Learning guitar is hard in the beginning. Every finger struggles to find its place on the right string and in the right fret. When your fingers finally fall in line, the notes buzz or sound muted. Building up strength in your fretting hand is one of the biggest setbacks during the first few days and weeks of learning the guitar.
Given the steep learning curve of learning the guitar, it is easy to lose motivation and give up. But there is a simple thing you can do to significantly speed up your progress with notes and chords: pretend you’re holding a baseball!
Strangely enough, the grip you need to hold a baseball and to play notes on a guitar are similar. But while baseball practice probably won’t get you anywhere on the guitar, these tips will:
- Make sure your thumb is in the centre of the back of the neck
The placement of your thumb on the neck is important to maintain strength in your hand. If your thumb is placed too high or low, you lose the clamping power you need between your thumb and your fingers and end up having to overcompensate by pressing really hard on the strings.
Your fingers also end up overcompensating if you cup the back of the neck with your palm instead of using your thumb. Cupping the back of the neck is common for experienced guitarists, but in the beginning you should use your thumb in the correct position – there is no better way to build the strength you need.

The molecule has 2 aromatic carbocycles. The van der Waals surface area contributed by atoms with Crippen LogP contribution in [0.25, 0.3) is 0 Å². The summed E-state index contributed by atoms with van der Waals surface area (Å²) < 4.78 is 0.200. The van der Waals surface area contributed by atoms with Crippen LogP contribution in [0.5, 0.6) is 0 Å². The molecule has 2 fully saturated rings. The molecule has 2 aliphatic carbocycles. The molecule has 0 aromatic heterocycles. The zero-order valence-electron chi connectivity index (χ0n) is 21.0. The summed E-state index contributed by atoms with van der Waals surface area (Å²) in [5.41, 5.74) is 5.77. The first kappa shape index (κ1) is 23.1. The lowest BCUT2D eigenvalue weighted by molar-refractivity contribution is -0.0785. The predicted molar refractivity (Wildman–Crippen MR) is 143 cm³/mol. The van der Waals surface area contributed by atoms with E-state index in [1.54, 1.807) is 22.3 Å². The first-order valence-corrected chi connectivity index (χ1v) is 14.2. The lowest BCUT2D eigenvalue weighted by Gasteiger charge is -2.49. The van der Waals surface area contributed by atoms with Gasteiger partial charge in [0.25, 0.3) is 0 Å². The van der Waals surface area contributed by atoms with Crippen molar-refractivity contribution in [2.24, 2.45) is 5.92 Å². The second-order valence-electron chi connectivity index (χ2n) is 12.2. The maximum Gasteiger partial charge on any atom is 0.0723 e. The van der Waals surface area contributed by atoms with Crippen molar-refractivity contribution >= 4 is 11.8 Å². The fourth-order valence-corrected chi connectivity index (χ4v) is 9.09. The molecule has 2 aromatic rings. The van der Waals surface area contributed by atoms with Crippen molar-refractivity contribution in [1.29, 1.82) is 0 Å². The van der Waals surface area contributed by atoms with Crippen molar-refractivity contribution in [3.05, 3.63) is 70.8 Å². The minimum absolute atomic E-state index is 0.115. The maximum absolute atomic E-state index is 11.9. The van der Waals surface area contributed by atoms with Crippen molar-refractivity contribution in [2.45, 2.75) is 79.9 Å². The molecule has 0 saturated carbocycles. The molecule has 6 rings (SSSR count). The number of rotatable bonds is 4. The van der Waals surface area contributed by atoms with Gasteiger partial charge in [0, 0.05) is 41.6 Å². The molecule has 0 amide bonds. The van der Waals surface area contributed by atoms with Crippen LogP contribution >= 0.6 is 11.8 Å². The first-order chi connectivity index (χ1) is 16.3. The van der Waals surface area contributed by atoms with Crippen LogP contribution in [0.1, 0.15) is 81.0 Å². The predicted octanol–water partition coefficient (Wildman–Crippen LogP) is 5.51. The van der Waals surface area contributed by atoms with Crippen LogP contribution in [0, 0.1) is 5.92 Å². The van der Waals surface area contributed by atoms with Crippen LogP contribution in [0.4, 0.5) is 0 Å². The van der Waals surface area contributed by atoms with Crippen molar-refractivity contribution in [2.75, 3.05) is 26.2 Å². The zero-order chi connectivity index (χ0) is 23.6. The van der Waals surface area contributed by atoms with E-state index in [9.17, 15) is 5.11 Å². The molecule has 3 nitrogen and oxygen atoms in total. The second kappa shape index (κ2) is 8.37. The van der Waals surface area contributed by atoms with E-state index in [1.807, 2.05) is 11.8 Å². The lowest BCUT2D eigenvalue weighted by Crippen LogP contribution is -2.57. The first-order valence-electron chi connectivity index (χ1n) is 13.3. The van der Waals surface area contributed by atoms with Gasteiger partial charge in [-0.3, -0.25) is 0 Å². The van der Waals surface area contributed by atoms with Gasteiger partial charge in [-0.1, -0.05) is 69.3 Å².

- Keep your thumb positioned towards the middle of your hand
Keeping your thumb centred towards the middle of your hand gives each finger a force to press against. If you place your thumb too far to the left or right, you are putting your furthest fingers from your thumb at a disadvantage.
Try this experiment: press your pinky into the fretboard without gripping the neck at all.
It is difficult to get a sound like this, which is what happens if your thumb is too far off to one side.
- Keep your fingers arched
Perhaps the most important benefit of this hand position is that it almost forces you to arch your fingers. In the early stages of learning the guitar, your fingers tend to mute surrounding strings by accidentally touching them. It takes quite a bit of practice to keep this from happening because your fingers want to sit flat on the fretboard leaving no room to maneuver. Arching your fingers will leave you with a gap between your palm and the bottom of the neck and, therefore, lots of maneuverability for your fingers.
Using this grip will speed up the way you learn to play guitar, increase your enjoyment, and decrease your frustration. This hand position is not the be all and end all – there are lots of instances you might prefer your hand in some other position – but this is the best default hand position to use during the early stages of your guitar journey!